It’s not every day that a documentary carries quite as much heart and humanity as that found squarely in the center of Neasa Ni Chianain and David Rane’s new film, School Life.
Now in theaters thanks to Magnolia Pictures, School Life tells the story of Ireland’s Headfort School, and specifically the married couple at its core. The sole boarding school for primary aged children in Ireland, Headfort is led by John and Amanda Leyden who themselves have been working at the school for going on five decades. Warmly cantankerous in a way found almost specifically in the British disposition, John and Amanda are delightful guides through this school and the fly-on-the-wall documentary it has spawned, him a slyly comic teacher who focuses as much on music as he does math, and her a religious woman trying to engage with a generation entirely out of reach.
And therein lies the film’s central question. While much of the film focuses on the day to day minutia of the school writ large, School Life is at its best when we see this delightful couple mull over the retirement that is inching closer and closer. Their central relationship to one another as well as the jobs that they have engaged with for well over half their lives is at the root of the film’s emotional center, and while they aren’t the only characters we encounter on this journey, they’re the film’s most fleshed out.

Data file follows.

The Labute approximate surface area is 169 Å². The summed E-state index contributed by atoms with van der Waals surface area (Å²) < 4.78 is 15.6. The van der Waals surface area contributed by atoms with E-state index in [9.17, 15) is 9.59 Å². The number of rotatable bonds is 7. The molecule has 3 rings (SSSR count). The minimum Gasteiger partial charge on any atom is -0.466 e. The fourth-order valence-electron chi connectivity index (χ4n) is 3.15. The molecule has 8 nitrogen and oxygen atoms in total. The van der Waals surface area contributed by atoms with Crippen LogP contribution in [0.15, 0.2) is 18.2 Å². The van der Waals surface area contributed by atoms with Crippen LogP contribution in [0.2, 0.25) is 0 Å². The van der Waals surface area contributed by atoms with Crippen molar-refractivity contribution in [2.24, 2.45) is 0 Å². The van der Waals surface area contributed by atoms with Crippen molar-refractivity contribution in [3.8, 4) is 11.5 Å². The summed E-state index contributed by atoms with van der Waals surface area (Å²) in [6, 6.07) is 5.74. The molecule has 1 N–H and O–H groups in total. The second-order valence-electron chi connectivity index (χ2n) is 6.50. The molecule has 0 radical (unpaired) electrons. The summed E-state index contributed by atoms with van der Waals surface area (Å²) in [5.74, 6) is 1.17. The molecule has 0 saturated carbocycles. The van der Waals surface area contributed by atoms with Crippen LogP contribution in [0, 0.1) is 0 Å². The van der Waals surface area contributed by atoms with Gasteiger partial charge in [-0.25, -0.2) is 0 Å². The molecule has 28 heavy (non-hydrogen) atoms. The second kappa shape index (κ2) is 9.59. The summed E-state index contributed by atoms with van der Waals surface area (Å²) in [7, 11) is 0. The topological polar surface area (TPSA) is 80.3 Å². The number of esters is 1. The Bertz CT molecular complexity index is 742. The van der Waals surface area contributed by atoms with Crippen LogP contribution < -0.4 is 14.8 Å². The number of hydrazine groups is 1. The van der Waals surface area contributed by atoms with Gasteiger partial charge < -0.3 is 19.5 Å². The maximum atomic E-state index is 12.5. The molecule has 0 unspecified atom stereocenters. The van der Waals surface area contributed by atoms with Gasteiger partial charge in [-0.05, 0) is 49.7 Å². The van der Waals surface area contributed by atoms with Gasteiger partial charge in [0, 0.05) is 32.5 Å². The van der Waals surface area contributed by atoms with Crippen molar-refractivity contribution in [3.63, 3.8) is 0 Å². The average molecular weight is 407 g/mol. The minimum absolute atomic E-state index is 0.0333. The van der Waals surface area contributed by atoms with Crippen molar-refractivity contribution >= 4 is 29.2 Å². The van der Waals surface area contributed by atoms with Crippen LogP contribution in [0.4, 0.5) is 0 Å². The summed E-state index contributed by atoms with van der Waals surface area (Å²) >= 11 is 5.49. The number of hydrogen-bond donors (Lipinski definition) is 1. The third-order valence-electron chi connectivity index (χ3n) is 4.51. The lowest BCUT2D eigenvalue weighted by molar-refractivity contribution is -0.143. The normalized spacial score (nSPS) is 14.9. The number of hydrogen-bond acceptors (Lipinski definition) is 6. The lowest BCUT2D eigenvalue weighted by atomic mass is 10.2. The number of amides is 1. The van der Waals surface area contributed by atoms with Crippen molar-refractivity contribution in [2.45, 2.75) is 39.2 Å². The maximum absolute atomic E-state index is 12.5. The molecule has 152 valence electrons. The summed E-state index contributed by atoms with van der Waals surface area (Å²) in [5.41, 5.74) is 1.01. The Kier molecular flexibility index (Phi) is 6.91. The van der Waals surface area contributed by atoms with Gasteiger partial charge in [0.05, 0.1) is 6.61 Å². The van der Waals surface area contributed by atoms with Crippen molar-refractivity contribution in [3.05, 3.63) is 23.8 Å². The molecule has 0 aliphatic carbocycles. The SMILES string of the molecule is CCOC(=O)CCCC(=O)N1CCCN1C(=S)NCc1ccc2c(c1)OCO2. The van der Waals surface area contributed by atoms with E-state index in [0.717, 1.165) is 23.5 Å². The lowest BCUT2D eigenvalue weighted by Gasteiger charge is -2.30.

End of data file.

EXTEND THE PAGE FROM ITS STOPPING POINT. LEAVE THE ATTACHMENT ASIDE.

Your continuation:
Yet when one discovers that the film’s previous title was In Loco Parentis, an entire new entry point is opened up. Legalese for “in place of parents,” that title would leave a viewer to believe that this film is more or less about the relationship between teacher and student in a school structure that’s going relatively extinct. And in that vein, we meet three students over the course of the film. There’s Ted, Eliza and Florence, all of whom have incredibly specific yet universally relatable places within this school’s social structure. Ted’s a dyslexic student trying to make a go of it despite his disability. Eliza is shy but bewilderingly gifted. Florence is the posh fish in a blue collar pond. These three students are the viewers entry point into a discussion of what the role of a teacher is to the student in this new generation. Are they parental figures? Are they simply fact givers? Are they entirely something else, say a blend of loving parent and wizened guide to the world at large?
Despite any noticeable structure or form, School Life is a moving verite documentary. There’s a ramshackle quality to the film, or at least a shagginess that makes for an energetic, if uneven watch. Unlikely to make much of a splash broadly, this documentary will hopefully find an audience on the VOD circuit, as it is, without a doubt, a fine way to pass a weeknight as we enter the fall film season. It’s rare to see a documentary this warm and inviting, albeit formless and almost monotonous in its dry wit and charm.